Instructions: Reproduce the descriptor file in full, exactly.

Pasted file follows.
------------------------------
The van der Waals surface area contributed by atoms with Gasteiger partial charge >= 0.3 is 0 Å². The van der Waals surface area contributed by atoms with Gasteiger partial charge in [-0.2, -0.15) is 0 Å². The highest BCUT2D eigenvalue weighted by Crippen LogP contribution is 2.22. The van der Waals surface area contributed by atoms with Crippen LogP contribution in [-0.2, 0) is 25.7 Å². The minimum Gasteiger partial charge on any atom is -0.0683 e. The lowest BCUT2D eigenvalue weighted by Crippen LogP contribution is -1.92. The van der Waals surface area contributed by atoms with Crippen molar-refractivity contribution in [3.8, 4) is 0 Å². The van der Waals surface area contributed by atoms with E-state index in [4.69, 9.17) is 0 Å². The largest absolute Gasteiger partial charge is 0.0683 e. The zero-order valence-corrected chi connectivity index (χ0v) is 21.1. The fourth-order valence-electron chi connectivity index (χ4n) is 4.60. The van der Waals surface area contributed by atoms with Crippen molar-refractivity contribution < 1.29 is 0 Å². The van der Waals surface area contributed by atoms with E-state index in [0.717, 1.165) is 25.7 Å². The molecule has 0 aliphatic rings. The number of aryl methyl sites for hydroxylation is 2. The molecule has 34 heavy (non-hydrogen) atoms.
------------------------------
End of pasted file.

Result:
The van der Waals surface area contributed by atoms with Gasteiger partial charge >= 0.3 is 0 Å². The van der Waals surface area contributed by atoms with Gasteiger partial charge in [-0.2, -0.15) is 0 Å². The highest BCUT2D eigenvalue weighted by Crippen LogP contribution is 2.22. The van der Waals surface area contributed by atoms with Crippen LogP contribution in [-0.2, 0) is 25.7 Å². The minimum Gasteiger partial charge on any atom is -0.0683 e. The lowest BCUT2D eigenvalue weighted by Crippen LogP contribution is -1.92. The van der Waals surface area contributed by atoms with Crippen molar-refractivity contribution in [3.8, 4) is 0 Å². The van der Waals surface area contributed by atoms with E-state index in [4.69, 9.17) is 0 Å². The largest absolute Gasteiger partial charge is 0.0683 e. The zero-order valence-corrected chi connectivity index (χ0v) is 21.1. The fourth-order valence-electron chi connectivity index (χ4n) is 4.60. The van der Waals surface area contributed by atoms with Crippen molar-refractivity contribution < 1.29 is 0 Å². The van der Waals surface area contributed by atoms with E-state index in [0.717, 1.165) is 25.7 Å². The molecule has 0 aliphatic rings. The number of aryl methyl sites for hydroxylation is 2. The molecule has 34 heavy (non-hydrogen) atoms.